[The Epoch Times, July 26, 2022](The Epoch Times reporter Takasugi compiled and reported) Moscow on Monday (July 25) tightened its restrictions onEuropeofnatural gassupply.Russianatural gasIndustry AG has announced that the supply of natural gas to Germany via the Nord Stream 1 pipeline will drop to only 20% of its transport capacity.
RussiaFrom 4:00 GMT on Wednesday (July 27), the flow will fall to 33 million cubic meters per day – halving the already reduced level – as it needs to Industry watchdog directive to stop the operation of a Siemens gas turbine at a compressor station.
Germany said it believed that Russia’s newly announced cuts in natural gas supplies were not technically motivated, but because Western countries were economical to Moscow over what it called a “special military operation” in Ukraine. After the sanctions, Russia responded with an economic blow.
Affected by the latest news of the blow to the Nord Stream 1 project, asEuropeThe benchmark Dutch natural gas front-month futures contract closed up 9.95%. With an annual transmission capacity of 55 billion cubic meters, the Nord Stream 1 pipeline is Russia’s largest natural gas pipeline to Europe.
Recently,EURussia has been repeatedly accused of energy blackmail. The Kremlin, however, said the gas supply gap was caused by maintenance problems and the impact of Western sanctions.
Politicians in Europe say Russia could cut off gas supplies to Europe this winter. That would tip the German economy into recession and cause consumers, already grappling with higher food and energy prices, to face even worse price spikes.
Germany was forced to announce last week a $15 billion bailout for German energy giant Uniper.
Earlier, President Vladimir Putin had already foreshadowed Russia’s latest measures to cut natural gas supplies. He warned the West this month that continued sanctions against Russia could trigger a disastrous rise in energy prices for consumers around the world.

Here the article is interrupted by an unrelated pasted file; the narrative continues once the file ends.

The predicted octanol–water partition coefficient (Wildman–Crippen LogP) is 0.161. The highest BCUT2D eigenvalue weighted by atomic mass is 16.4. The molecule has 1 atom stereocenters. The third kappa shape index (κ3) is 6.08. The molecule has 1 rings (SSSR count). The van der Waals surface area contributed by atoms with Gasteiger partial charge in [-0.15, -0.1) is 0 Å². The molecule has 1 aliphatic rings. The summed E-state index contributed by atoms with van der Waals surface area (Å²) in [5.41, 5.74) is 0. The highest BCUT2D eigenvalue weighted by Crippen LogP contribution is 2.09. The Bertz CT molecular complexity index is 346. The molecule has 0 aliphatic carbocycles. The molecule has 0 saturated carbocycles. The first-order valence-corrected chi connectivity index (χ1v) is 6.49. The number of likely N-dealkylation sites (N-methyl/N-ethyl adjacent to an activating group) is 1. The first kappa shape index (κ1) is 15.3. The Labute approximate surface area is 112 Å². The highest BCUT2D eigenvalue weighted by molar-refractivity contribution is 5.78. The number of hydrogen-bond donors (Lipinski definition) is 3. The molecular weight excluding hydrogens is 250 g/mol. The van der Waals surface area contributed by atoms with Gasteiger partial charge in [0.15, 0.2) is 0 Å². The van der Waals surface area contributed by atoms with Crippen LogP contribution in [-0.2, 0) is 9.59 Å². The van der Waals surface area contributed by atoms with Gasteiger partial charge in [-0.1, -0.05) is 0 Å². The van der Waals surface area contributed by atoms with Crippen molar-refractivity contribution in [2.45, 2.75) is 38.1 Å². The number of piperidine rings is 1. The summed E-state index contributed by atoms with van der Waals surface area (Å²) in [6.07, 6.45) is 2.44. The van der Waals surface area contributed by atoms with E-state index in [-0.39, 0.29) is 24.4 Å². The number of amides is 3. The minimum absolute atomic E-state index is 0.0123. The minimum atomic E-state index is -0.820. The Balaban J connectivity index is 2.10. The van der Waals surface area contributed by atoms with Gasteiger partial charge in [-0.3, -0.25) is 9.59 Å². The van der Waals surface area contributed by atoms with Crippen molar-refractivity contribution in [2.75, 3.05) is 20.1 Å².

In June, Russia had cut Nord Stream 1’s gas transmission to 40 percent of its capacity, citing the delayed return of a turbine under repair by Canada’s Siemens Energy. Germany believes that this explanation is false. Because the Russian official deliberately delayed the issuance of the customs approval required to import the equipment.
Afterwards, Nord Stream 1 was completely shut down this month for a 10-day annual maintenance. When it restarted last Thursday, gas supplies were still at 40% of normal levels.
Germany’s Uniper said it did not see a link between the turbine problems and the cuts to gas supplies implemented and announced by Gazprom. Gazprom did not immediately respond to a request for comment.
The Kremlin had earlier claimed that Moscow was not interested in stopping gas supplies to Europe altogether. Europe is currently struggling to fill its underground storage ahead of peak winter demand.
Russia’s practice of compressing supplies has raised the risk of natural gas rationing in continental Europe. last week,EUMember states are advised to reduce their natural gas use by 15% from the same period in previous years between August and March next year.
Russia is the world’s second-largest oil exporter after Saudi Arabia and the world’s largest exporter of natural gas. About 40% of Europe’s natural gas and 30% of its oil are imported from Russia.
Responsible editor: Li Yuan#